A year in Dnepropetrovsk

An American volunteer in Ukraine

Archive for Dnepropetrovsk

Dnepropetrovsk, our not simple city

Enjoy the sites of this complex city! Explanation of sites available upon request.

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The Center of the Universe

Not 30 minutes outside of Dnepropetrovsk, past the giant factory that used to employ over 1/5 of the city to make ballistic missiles, there is a large village called Krasnopolye. There you will find a church, a store that carries meat and liquor, a lake, and many small houses with their own farms.

Twice in June I had the pleasure of traveling there, of walking past the cows and the goats, of picking strawberries and grilling shishkebab over an open fire, and of breathing air the fresh air I didn’t realize I missed until I left the city. The people who live there say, laughing, that Krasnopolye is the center of the universe. For a few hours, it was for me, as well.

Yom HaShoah

Holocaust Remembrance Day is an extremely important and meaningful holiday for Jews throughout Ukraine. Guests came from all over the country– from Kharkov, Dneprodzerzhinsk, and other eastern Ukrainian cities– as well as from Israel. In addition to the JDC Jerusalem group, the Metsudah leader, Shy, also came to Dnepropetrovsk to commemorate the occasion.

We congregated around the memorial that commemorates where the Jews of Dnepropetrovsk were executed at the start of the Holocaust. There were speeches by Rabbi Kaminetzky, Aharon Weiss, survivers and their relatives, high school students, and others. Poetry was read, candles were lit, and Yulia and I sang a sad Hebrew piece, Eli Eli. We then laid carnations and stones on the memorial. It was a beautiful and moving ceremony. You can see the Dnepropetrovsk Jewish Community’s pictures of the event here.

Tanakh signing

A few weeks ago, Dnepropetrovsk participated in a global effort to write the Tanakh (the full Jewish Bible, beginning with the Torah, the first five books, and continuing with the Prophets and the Writings). Each participating city chooses a book to write in full, and then congregants each write one phrase in their native language. Dnepropetrovsk chose the book Bamidbar, or Numbers, to write in Ukrainian.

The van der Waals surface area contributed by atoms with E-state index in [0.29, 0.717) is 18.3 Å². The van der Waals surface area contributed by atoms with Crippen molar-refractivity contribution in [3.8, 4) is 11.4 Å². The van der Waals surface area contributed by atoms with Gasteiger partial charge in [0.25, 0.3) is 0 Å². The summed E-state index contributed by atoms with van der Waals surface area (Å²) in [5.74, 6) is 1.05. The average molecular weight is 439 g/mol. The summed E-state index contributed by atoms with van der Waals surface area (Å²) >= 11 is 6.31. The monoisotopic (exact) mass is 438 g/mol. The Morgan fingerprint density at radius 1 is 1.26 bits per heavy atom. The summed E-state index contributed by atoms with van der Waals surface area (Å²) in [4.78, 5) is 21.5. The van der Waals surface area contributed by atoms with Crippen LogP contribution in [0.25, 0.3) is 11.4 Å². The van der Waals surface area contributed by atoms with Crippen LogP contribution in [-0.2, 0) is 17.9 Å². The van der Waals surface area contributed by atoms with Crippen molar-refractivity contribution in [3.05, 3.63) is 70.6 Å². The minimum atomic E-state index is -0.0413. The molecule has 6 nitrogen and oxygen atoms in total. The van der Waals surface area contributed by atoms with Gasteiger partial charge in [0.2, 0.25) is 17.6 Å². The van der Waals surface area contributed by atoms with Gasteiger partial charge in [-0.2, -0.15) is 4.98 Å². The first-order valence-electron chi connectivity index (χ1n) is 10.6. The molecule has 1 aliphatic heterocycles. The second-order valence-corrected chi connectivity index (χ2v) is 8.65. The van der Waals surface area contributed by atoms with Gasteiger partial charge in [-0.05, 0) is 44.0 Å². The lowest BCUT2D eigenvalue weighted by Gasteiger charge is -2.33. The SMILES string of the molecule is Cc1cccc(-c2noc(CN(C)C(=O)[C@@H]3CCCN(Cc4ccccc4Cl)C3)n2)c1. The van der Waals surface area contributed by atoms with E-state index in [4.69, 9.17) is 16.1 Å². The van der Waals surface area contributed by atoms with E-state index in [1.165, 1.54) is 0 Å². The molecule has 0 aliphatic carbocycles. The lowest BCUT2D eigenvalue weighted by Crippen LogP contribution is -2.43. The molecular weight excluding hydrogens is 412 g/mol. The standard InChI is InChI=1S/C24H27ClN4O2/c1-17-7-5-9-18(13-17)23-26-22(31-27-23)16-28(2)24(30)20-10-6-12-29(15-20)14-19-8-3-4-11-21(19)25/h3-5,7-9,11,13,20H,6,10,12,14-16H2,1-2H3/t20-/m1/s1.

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Here is Aharon Weiss, of Joint Jerusalem, former director of Yad Vashem, opening the ceremony. Read the rest of this entry »

Hanukkah

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Hanukkah in Dnepropetrovsk isn’t too different from Hanukkah in the States, really. We light the chanukkiah each night and say the brachot. We eat latkes and suvganiot (although here, suvganiot are much more popular than in the US, since “ponchiki,” as they’re called in Russian, are already a popular fried dessert). We sing songs and spin the dreidle, and although I didn’t see any gelt, I did see some Israeli dreidles that say “A great miracle happened here” instead of there.

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Oh, the weather outside is frightful

Dear Lena,

Your New Year’s plans sound really nice. Family and then friends. What more could you want? Unfortunately, I don’t have any plans yet. New Year’s is a big family holiday here. I thought I was going to go to my friend Lena’s house, since I know her mother and we get along really well, but for various reasons, it seems that I won’t be able to commandeer an invitation. My boss Amir leaves for Israel tomorrow and won’t be back for another few weeks, and although Sharon invited me over to spend New Year’s with her and the kids, she indicated that it won’t be so much fun. Ori is scared of fireworks (and people go crazy lighting their own fireworks here!), so they’ll be hiding indoors all night, and they have to go to sleep early. I’m going to a Shabbaton with Hillel kids this weekend, so we’ll see if any of them are family-less, as well. If not, I’ll think of something fun to do. I’m not the type to sit and mope, and certainly not on the biggest night of the year!

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Back in the USSR

The Soviet Union is missed more dearly in Ukraine than one would expect.

USSR Casino

“Things were better during the USSR,” Sveta, my Russian teacher, has told me many a time. “Education was so much better than it is today. The streets were clean. Everyone could get healthcare. People were more respectful.”

More respectful? How do you figure?

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